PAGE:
Nick Corcodilos, author of the popular (and free) Ask the Headhunter newsletter/ezine, routinely advises readers who write in to his column to go directly to hiring decision makers and either bypass HR completely or go around them after an initial rejection. His advice to that effect in a recent column entitled “Should I accept HR’s rejection letter?” certainly raised the hackles on a number of HR professionals. His answer began, “The company didn’t turn you down; the screener did. When a human resources person rejects you, it’s like having the gardener tell you not to bother coming around a girl’s house. What does that tell you about whether the girl wants to date you? Nothing.”
Among the outraged responses were the following comments from an HR worker: “Wow, Nick! If I looked at your response to the reader as though it were your resume, I would have determined that you have little to no integrity, demonstrate poor judgment, are disrespectful, and are unable to follow the rules. Hopefully, the reader you advised won’t heed your advice because you have more than likely destroyed their chance to ever get into the organization now or in the future.”
Nick respectfully disagreed, and his opinion was supported by responses from other headhunters. These included observations such as, “In my 16 years of headhunting, not once has an HR rep ever been the ultimate decision maker for any hiring outside of the HR department.”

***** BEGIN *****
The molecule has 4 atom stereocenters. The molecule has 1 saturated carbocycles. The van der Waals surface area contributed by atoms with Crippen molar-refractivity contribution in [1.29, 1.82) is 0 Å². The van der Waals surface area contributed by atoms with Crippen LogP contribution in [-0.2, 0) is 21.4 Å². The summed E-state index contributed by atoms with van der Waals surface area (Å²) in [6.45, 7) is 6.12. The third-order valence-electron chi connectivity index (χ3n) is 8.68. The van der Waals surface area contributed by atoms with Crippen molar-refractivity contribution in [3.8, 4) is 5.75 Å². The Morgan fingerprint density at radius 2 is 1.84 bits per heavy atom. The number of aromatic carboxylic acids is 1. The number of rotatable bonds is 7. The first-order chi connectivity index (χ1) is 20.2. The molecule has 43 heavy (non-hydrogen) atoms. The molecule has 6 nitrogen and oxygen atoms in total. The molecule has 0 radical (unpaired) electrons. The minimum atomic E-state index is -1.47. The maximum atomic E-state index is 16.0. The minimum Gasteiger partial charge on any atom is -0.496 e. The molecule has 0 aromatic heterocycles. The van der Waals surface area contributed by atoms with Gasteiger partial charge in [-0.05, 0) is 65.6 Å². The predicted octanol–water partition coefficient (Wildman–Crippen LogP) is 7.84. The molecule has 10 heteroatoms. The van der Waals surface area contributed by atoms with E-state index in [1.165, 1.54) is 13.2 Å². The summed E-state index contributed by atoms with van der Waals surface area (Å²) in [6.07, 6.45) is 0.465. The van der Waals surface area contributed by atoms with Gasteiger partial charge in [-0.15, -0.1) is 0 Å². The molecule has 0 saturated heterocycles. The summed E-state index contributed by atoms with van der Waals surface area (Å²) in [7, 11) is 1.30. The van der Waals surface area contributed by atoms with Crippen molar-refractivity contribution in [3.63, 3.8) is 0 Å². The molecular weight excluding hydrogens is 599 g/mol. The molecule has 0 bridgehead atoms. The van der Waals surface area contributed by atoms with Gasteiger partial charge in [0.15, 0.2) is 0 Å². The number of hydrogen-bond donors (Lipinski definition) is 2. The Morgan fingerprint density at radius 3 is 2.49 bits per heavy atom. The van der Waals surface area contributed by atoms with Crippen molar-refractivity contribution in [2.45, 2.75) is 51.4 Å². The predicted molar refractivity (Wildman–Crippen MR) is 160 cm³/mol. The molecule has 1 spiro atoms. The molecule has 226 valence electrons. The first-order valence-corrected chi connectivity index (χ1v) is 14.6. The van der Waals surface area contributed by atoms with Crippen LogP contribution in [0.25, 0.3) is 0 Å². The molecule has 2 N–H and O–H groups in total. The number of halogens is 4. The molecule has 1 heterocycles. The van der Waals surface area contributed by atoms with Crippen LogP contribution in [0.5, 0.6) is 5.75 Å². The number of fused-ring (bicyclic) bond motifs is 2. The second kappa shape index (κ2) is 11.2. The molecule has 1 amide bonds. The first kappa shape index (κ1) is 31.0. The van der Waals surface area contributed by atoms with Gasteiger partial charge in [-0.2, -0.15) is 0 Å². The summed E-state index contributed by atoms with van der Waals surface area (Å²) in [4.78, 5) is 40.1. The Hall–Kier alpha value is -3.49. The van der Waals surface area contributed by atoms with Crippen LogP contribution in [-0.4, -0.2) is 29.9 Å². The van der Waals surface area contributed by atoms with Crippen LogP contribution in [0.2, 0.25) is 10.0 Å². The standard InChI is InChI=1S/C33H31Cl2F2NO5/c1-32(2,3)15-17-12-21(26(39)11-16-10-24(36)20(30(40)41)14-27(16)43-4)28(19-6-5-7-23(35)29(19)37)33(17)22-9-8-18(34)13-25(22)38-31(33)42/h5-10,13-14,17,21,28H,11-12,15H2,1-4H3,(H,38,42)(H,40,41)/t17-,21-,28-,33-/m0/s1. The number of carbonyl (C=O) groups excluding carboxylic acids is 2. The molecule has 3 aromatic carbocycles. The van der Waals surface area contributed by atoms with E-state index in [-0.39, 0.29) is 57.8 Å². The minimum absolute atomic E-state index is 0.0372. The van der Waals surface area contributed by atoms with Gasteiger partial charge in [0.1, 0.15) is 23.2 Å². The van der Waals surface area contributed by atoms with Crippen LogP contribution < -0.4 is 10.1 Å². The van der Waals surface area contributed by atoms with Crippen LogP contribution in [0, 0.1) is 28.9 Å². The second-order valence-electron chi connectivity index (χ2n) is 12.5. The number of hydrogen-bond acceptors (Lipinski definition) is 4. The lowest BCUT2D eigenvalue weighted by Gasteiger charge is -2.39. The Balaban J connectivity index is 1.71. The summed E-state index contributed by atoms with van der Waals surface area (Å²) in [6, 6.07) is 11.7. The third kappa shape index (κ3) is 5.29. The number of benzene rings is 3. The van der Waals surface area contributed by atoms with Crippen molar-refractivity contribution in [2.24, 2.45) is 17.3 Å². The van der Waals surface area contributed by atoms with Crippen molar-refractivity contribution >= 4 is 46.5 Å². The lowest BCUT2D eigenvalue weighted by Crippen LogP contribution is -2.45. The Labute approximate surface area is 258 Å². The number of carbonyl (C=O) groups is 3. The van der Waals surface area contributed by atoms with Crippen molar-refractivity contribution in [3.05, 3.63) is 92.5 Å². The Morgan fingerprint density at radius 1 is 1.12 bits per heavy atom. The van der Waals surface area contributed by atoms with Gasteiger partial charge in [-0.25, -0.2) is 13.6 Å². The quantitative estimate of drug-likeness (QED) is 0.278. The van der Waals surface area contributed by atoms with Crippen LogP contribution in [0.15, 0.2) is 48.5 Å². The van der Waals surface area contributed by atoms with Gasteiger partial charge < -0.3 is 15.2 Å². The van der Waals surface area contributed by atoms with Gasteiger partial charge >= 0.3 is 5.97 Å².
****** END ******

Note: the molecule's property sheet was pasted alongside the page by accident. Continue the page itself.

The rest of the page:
The bottom line in my view is the following: Where is the benefit to anyone on either side of the hiring equation—especially management and executive-level candidates—in meekly accepting the verdict of HR and quietly slinking away? There would appear to be only an upside and no downside to taking your case directly to the hiring decision maker. As headhunter Tony Pannagl, Managing Partner of IS&T; puts it, “Candidates should work the referral and introduction angles and only give up when the hiring manager rejects them. I’m sorry if your HR friends find this offensive, but it’s true.”
Of course, the best answer to this issue is to leave HR out of the loop in the first place: Do your homework, find out who the decision maker is, and take your knock-’em-dead executive resume and well-prepared business case presentation directly to them.